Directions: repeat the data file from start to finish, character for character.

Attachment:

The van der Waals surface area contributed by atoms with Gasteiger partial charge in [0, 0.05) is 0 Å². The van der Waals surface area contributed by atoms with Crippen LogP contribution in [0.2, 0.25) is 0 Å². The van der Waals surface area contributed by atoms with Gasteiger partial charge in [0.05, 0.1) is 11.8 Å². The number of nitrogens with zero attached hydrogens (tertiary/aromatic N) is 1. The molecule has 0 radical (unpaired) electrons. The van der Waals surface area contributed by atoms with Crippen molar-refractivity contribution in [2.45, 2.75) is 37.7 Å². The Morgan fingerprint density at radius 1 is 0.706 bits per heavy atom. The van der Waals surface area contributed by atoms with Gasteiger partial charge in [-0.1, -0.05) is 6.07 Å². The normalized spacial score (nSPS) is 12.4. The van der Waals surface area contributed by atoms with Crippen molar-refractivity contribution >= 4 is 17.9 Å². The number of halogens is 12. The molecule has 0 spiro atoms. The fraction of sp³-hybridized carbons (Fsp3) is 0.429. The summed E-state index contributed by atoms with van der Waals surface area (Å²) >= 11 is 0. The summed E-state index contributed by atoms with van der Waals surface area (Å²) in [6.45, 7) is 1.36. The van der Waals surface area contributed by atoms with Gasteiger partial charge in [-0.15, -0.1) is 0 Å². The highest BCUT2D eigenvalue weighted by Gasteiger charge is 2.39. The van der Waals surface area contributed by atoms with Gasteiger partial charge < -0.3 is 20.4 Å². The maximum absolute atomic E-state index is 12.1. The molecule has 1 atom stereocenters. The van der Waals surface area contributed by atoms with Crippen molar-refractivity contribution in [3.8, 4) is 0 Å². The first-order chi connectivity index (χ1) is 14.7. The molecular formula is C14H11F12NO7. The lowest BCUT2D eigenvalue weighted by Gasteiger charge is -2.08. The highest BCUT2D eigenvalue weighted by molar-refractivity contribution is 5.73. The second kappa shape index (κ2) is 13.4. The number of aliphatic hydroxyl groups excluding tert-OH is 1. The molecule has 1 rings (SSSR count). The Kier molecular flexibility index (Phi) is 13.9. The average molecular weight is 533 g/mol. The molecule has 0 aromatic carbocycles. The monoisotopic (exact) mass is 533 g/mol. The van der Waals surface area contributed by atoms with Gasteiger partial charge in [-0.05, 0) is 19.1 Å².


The van der Waals surface area contributed by atoms with Gasteiger partial charge in [0, 0.05) is 0 Å². The van der Waals surface area contributed by atoms with Crippen LogP contribution in [0.2, 0.25) is 0 Å². The van der Waals surface area contributed by atoms with Gasteiger partial charge in [0.05, 0.1) is 11.8 Å². The number of nitrogens with zero attached hydrogens (tertiary/aromatic N) is 1. The molecule has 0 radical (unpaired) electrons. The van der Waals surface area contributed by atoms with Crippen molar-refractivity contribution in [2.45, 2.75) is 37.7 Å². The Morgan fingerprint density at radius 1 is 0.706 bits per heavy atom. The van der Waals surface area contributed by atoms with Gasteiger partial charge in [-0.1, -0.05) is 6.07 Å². The normalized spacial score (nSPS) is 12.4. The van der Waals surface area contributed by atoms with Crippen molar-refractivity contribution >= 4 is 17.9 Å². The number of halogens is 12. The molecule has 0 spiro atoms. The fraction of sp³-hybridized carbons (Fsp3) is 0.429. The summed E-state index contributed by atoms with van der Waals surface area (Å²) >= 11 is 0. The summed E-state index contributed by atoms with van der Waals surface area (Å²) in [6.45, 7) is 1.36. The van der Waals surface area contributed by atoms with Gasteiger partial charge in [-0.15, -0.1) is 0 Å². The highest BCUT2D eigenvalue weighted by Gasteiger charge is 2.39. The van der Waals surface area contributed by atoms with Gasteiger partial charge < -0.3 is 20.4 Å². The maximum absolute atomic E-state index is 12.1. The molecule has 1 atom stereocenters. The van der Waals surface area contributed by atoms with Crippen molar-refractivity contribution in [3.8, 4) is 0 Å². The first-order chi connectivity index (χ1) is 14.7. The molecular formula is C14H11F12NO7. The lowest BCUT2D eigenvalue weighted by Gasteiger charge is -2.08. The highest BCUT2D eigenvalue weighted by molar-refractivity contribution is 5.73. The second kappa shape index (κ2) is 13.4. The number of aliphatic hydroxyl groups excluding tert-OH is 1. The molecule has 1 rings (SSSR count). The Kier molecular flexibility index (Phi) is 13.9. The average molecular weight is 533 g/mol. The molecule has 0 aromatic carbocycles. The monoisotopic (exact) mass is 533 g/mol. The van der Waals surface area contributed by atoms with Gasteiger partial charge in [-0.05, 0) is 19.1 Å².